CONCORD — Gov. Chris Sununu joined a potential 2020 election opponent in embracing a wholesale drug importation program that could deliver “safe, reliable and lower-cost drugs” from Canada to New Hampshire consumers.
“Skyrocketing drug prices are harming the health and well-being of Granite State families, especially our seniors who are on fixed incomes and can least afford spikes in costs,” said Sununu, a two-term Republican from Newfields.
Senate Majority Leader Dan Feltes, D-Concord, and a 2020 Democratic candidate for governor, said the state has among the highest health care costs, including premiums, copayments and deductibles.
“We also have among the highest prescription drug costs,” Feltes told the Senate Commerce Committee on Tuesday.
“All too often, Granite Staters are choosing between their own health care and financial security.”
Feltes’ bill (SB 685) would take advantage of an obscure federal law that lets the U.S. Health and Human Services secretary approve a state’s importation of drugs from Canada.
To qualify for the exception, the drugs must pose no greater risk of harm than the current supply chain and must produce “significant consumer savings.”
Sununu said he has spoken to Health and Human Services Secretary Alex Azar.
Vermont, Maine, Colorado and Florida already have passed similar laws, though none is importing Canadian drugs on a large scale.
The governor endorsed two of five other prescription drug reform bills the Senate panel heard Tuesday — one that prevents an insurer from denying a choice of drug for a consumer in the middle of a contract year (SB 690) and another that would require greater price transparency (SB 687).
The other three bills heard Tuesday would ban prescription price-gouging (SB 688), outlaw steering a patient to a specific pharmacy (SB 689) and require any rebates paid to pharmacy benefit managers to be passed on to consumers through their health insurance plans (SB 686).
Feltes and Sununu brought the same facts to the table. From 2012 to 2017, drug prices have shot up 60% in New Hampshire. Two years ago, 22% of patients reported they had to stop taking prescribed drugs for a while because of cost.
Leah Stagnone, 23, of Litchfield has dealt her entire life with severe, chronic pain from a genetic connective tissue disorder. Her condition has worsened the past three years, permitting her to work only part-time as an organizer for ABLE NH, an advocacy group for the disabled.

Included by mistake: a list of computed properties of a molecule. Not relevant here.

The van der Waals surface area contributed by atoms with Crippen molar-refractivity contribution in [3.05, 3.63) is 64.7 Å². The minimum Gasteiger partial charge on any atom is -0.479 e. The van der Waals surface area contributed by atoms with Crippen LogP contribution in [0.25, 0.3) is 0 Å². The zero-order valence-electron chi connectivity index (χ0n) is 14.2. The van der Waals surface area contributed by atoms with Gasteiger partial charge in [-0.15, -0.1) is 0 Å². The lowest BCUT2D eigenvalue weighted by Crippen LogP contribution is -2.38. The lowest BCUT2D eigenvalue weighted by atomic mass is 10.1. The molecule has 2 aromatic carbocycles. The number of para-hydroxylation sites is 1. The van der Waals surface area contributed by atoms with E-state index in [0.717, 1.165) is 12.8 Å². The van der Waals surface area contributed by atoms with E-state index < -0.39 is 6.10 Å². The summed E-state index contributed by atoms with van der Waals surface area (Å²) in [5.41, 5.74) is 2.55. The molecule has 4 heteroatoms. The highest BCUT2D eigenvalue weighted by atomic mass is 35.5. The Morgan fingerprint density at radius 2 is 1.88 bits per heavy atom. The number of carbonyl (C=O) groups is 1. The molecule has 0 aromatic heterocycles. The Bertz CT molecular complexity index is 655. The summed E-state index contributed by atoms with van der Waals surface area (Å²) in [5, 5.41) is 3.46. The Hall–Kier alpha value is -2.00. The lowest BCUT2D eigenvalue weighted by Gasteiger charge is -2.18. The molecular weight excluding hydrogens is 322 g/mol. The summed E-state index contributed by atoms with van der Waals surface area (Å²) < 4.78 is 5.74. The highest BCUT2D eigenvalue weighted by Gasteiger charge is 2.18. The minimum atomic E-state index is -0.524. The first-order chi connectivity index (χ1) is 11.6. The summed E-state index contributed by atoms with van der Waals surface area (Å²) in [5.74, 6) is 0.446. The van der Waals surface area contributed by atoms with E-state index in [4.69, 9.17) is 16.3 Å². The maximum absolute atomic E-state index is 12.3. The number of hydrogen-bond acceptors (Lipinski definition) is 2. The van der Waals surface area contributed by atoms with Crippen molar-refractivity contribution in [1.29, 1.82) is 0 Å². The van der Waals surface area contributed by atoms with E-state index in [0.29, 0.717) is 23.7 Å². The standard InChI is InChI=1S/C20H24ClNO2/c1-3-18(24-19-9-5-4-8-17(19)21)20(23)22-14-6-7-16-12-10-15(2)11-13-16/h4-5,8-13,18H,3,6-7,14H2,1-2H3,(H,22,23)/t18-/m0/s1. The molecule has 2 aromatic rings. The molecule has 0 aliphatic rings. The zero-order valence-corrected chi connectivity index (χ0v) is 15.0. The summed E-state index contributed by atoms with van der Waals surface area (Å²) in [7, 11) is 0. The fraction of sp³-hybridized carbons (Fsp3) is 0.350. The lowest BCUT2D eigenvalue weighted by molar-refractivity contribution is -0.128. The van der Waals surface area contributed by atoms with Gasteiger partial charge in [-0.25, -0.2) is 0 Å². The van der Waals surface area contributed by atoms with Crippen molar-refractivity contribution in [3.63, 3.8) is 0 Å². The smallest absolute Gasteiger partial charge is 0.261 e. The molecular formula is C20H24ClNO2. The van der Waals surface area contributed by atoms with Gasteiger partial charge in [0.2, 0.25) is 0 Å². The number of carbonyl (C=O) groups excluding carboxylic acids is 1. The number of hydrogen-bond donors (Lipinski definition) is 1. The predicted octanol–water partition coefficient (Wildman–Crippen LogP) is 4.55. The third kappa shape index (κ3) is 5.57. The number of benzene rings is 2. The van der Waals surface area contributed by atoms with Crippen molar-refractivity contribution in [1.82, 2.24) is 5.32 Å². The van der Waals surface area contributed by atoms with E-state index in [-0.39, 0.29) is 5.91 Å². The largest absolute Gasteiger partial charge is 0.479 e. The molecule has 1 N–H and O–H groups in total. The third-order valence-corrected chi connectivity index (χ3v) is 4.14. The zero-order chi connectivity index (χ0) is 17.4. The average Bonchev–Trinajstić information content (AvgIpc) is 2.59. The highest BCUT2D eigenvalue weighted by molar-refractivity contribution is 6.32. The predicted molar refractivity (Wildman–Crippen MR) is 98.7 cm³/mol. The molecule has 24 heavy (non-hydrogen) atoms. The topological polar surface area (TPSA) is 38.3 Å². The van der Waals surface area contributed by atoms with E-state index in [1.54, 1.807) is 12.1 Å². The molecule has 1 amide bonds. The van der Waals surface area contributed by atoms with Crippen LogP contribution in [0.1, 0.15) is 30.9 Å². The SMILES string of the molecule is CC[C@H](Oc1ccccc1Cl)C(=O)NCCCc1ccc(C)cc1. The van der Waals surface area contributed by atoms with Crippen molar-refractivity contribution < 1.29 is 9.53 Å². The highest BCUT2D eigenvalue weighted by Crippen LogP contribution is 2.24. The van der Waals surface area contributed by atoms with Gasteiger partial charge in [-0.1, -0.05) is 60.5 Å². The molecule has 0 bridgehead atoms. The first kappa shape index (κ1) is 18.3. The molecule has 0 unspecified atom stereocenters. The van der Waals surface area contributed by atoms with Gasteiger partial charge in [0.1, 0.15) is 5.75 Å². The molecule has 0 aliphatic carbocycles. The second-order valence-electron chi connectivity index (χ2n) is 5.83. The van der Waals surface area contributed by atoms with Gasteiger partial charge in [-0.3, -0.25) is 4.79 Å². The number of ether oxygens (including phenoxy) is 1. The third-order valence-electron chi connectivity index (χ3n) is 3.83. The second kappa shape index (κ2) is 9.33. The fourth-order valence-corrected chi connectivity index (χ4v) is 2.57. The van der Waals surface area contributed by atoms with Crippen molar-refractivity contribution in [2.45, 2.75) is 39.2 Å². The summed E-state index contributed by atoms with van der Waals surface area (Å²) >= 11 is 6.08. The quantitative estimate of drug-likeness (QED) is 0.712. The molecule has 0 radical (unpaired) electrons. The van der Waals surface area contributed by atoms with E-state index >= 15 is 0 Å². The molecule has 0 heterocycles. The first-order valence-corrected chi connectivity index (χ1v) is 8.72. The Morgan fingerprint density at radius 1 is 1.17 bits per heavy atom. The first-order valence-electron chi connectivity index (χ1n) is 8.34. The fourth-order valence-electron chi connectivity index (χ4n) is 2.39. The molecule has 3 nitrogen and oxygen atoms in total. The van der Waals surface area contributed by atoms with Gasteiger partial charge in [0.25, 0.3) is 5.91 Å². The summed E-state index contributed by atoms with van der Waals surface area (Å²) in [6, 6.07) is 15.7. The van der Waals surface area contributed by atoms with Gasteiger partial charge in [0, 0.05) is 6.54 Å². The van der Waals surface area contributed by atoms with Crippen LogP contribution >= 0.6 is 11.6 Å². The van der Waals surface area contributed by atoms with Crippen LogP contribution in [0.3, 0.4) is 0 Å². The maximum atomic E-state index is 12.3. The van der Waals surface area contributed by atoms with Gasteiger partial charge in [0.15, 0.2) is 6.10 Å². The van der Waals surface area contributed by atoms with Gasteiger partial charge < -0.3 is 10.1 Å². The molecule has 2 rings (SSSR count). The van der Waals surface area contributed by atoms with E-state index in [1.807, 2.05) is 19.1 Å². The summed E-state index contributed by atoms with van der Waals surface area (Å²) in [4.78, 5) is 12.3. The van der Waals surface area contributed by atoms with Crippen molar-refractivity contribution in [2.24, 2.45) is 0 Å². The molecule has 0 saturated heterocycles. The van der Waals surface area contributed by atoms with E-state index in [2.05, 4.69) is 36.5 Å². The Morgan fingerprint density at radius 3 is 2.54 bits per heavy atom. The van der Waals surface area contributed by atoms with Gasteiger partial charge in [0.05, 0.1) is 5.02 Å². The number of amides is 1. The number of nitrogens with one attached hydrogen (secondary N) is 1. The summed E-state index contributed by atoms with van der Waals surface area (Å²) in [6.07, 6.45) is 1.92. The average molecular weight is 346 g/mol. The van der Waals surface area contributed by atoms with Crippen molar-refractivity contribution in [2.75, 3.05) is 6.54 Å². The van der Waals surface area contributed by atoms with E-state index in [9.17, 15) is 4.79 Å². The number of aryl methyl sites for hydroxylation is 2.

“I live with multiple debilitating conditions and managing those health needs is a financial burden for myself and my family,” said Stagnone, whose prescription drug costs often total several hundred dollars a month.
Last year she didn’t take a drug prescribed by a specialist because of its $500 a month price tag.
Although President Donald Trump has said he remains hopeful that a safe way to deliver imported drugs to states will be found, Canadian opposition exists.
John Adams, leader of a Canadian drug pricing advocacy group, boarded a bus from Toronto to Concord this week to oppose the bill.
“Even though we are your neighbor, your friend and your ally, most of us don’t think kindly of you trying to import medicines that are intended for Canadians,” said Adams, chairman of the board of the Best Medicines Coalition, which represents 28 organizations that deliver drugs to millions of Canadians.
Currently, 2,000 of 13,000 medicines in Canada are not available or are in short supply. Adams said state efforts to import drugs would outstrip inventory in his country, which has about one-tenth the population of the United States.
“We could give you all of our medicines. What would happen to us? Patients would suffer and die prematurely, but there would be no benefit for eight of nine of your patients,” Adams said.
“Sometimes it takes a good friend to say you are dealing with a bad idea.”
Nick Doherty, director of policy for Pharmaceutical Research and Manufacturers of America (PHRMA), said a Vermont study last year found no net savings from importation.
Officials concluded the breaks were less than discounts the state already gets under the Medicaid program, Doherty said.
“It may seem like a viable option to save money, but the state would be responsible for high start-up costs and recurring costs and would be liable for any ongoing litigation,” Doherty said.
The federal rule doesn’t allow all prescription drugs to be imported. Among those exempted are biologics, which include many of the most popular and costly drugs to treat diabetes, cancer, arthritis and other chronic conditions. Controlled and intravenous drugs also could not be purchased.